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Rock music

Rock is a broad term that groups together a variety of genres of popular music that originated as rock and roll in the early 1950s in the United States and evolved into a wide range of different styles in the 1960s, particularly in the United Kingdom and the United States. United States.1 2 It has its roots in the rock and roll of the 40s and 50s, coming from the combination of previous genres such as blues, rhythm and blues and country. Rock music also drew heavily on electric blues and folk, and incorporated influences from jazz, modern music, and other sources. Rock has focused on the electric guitar, usually as part of a group consisting of singer, bass, drums, and sometimes keyboard instruments such as the organ and piano. Rock usually focuses on songs, usually with a 4/4 time signature and a verse-chorus structure; however, the genre has become extremely diverse and common musical characteristics are difficult to define. Like pop music, the lyrics often focus on romantic love, but they also address a wide range of other topics with a frequent focus on the social, the personal, and the political.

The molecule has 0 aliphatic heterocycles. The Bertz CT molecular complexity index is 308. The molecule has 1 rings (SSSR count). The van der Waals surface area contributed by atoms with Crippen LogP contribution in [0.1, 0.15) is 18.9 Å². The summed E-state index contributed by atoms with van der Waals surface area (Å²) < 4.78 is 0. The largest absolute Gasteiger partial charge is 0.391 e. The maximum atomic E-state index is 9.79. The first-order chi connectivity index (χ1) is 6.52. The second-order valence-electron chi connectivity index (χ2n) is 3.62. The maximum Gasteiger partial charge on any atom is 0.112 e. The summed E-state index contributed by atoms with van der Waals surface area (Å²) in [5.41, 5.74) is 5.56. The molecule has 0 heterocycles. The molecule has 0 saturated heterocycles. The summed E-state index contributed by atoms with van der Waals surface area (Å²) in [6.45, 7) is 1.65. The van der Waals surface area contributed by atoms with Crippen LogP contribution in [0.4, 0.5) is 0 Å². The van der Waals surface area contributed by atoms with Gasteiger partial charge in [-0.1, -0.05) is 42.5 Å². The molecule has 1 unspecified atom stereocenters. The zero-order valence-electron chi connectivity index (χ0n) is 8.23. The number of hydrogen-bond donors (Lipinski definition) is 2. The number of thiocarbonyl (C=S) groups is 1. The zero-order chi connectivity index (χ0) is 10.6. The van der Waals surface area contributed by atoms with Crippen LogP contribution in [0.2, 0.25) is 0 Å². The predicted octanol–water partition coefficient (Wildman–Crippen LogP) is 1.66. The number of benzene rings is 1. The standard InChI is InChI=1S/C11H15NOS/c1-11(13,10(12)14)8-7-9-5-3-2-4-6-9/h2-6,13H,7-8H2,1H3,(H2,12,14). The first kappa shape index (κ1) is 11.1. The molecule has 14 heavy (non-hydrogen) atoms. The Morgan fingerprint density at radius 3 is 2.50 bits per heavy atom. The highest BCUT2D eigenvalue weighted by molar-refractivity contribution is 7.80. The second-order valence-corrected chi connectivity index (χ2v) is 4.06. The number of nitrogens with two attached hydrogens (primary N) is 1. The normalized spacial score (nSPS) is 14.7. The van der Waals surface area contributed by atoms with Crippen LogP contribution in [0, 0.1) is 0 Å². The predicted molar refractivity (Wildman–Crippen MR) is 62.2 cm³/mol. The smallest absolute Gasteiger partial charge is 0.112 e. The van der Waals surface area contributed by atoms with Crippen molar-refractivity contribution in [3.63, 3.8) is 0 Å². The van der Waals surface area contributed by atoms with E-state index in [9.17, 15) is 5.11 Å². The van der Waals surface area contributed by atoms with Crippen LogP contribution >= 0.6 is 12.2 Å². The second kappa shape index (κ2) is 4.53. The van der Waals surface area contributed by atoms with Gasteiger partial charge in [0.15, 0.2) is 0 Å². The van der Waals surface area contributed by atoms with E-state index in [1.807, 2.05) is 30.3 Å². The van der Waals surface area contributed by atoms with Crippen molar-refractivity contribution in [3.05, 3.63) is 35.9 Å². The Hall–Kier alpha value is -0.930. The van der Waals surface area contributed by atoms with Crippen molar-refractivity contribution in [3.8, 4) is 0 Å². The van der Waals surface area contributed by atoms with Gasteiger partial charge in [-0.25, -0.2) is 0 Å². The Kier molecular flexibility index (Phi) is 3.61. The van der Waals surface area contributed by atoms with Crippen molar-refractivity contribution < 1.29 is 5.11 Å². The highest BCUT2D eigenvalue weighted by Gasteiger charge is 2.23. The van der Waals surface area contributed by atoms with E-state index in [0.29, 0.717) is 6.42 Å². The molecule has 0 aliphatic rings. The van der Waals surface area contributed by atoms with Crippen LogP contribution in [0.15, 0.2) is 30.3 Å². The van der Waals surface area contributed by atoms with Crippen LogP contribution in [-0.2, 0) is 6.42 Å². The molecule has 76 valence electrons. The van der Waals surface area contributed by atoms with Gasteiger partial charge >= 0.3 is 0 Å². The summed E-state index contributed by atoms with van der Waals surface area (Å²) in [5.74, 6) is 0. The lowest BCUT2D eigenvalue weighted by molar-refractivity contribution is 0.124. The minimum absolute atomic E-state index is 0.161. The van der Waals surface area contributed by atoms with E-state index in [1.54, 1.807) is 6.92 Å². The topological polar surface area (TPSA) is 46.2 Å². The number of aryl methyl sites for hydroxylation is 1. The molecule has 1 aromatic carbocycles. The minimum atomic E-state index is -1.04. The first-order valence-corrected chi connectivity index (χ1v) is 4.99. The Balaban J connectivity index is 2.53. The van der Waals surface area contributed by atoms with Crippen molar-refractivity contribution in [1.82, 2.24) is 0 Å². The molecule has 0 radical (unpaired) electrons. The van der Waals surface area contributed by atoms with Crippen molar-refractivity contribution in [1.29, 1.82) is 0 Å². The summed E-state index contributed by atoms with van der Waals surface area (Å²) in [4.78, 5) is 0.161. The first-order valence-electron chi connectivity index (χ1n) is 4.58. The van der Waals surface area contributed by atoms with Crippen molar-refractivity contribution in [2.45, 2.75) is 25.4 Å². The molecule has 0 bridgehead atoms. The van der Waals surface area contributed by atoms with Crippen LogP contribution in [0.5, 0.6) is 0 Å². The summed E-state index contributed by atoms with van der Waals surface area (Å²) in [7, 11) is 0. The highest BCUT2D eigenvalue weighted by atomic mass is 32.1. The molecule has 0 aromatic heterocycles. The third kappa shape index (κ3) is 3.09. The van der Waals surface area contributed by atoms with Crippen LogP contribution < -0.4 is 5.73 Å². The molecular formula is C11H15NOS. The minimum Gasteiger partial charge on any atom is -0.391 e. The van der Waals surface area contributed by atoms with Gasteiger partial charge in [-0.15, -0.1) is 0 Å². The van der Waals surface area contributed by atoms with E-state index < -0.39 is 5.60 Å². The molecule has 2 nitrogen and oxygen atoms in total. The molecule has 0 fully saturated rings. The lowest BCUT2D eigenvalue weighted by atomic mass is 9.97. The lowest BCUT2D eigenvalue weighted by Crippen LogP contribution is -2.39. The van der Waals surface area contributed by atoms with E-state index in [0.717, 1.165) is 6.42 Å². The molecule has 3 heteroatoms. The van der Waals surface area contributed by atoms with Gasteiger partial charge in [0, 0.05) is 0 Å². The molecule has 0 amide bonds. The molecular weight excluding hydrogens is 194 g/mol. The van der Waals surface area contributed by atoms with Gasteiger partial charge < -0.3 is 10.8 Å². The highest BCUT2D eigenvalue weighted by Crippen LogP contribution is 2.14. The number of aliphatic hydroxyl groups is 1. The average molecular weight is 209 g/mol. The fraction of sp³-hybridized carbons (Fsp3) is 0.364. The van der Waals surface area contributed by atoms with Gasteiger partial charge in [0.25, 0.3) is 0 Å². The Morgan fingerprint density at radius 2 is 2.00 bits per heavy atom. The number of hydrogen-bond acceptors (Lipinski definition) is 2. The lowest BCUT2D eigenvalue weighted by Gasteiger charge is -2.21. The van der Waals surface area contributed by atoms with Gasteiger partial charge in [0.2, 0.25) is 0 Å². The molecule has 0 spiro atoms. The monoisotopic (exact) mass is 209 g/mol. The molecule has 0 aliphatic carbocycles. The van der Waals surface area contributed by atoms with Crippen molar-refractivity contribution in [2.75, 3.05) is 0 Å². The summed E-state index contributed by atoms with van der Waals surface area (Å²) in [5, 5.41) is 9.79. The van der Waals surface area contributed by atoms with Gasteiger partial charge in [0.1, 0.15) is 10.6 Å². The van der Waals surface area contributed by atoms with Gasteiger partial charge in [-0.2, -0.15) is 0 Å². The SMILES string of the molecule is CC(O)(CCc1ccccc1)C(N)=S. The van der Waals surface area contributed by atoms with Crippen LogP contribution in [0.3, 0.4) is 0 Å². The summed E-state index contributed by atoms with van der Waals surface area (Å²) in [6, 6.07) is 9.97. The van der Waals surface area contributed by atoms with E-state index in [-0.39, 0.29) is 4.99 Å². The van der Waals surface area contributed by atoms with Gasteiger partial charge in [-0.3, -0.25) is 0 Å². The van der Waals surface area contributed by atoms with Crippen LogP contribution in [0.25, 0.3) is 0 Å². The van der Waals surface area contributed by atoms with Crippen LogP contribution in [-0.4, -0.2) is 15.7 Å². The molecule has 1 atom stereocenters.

In the late 1960s, referred to as the "golden age" or "classical rock" period, 1 different subgenres emerged, including blues rock, folk rock, country rock, and jazz rock, many of which contributed to the development of psychedelic rock, influenced by the countercultural psychedelic scene. New genres that emerged from this scene include progressive rock, which extended artistic elements; glam rock, which highlighted the live show and visual style; and heavy metal, which focuses on volume, power, and speed. In the second half of the 1970s, punk stepped up and reacted against some of these trends to produce raw and energetic music. Punk was an influence in the 1980s on the development of other subgenres, including new wave, postpunk, and the alternative rock movement. From the 1990s, alternative rock began to dominate the genre and rose to fame in the forms of grunge, britpop, and indie rock. Since then, other subgenres of fusion such as pop punk, rap rock and nu metal have appeared, as well as attempts to remember the history of rock, with the resurgence of genres such as garage rock, postpunk and synthetic pop in the early years. 2000.

Rock also encompassed and served as a vehicle for cultural and social movements, leading to the creation of subcultures such as mods and rockers in the United Kingdom, and the hippie counterculture that spread in San Francisco (United States) in the 1960s. Similarly, the punk culture of the 1970s gave rise to the visually distinctive emo and goth subcultures. Heir to the folkloric tradition of the protest song, rock music has been associated with political activism, as well as changes in social attitudes about racism, sex, and drug use, and is often seen as an expression of youth rebellion against consumerism and conformity.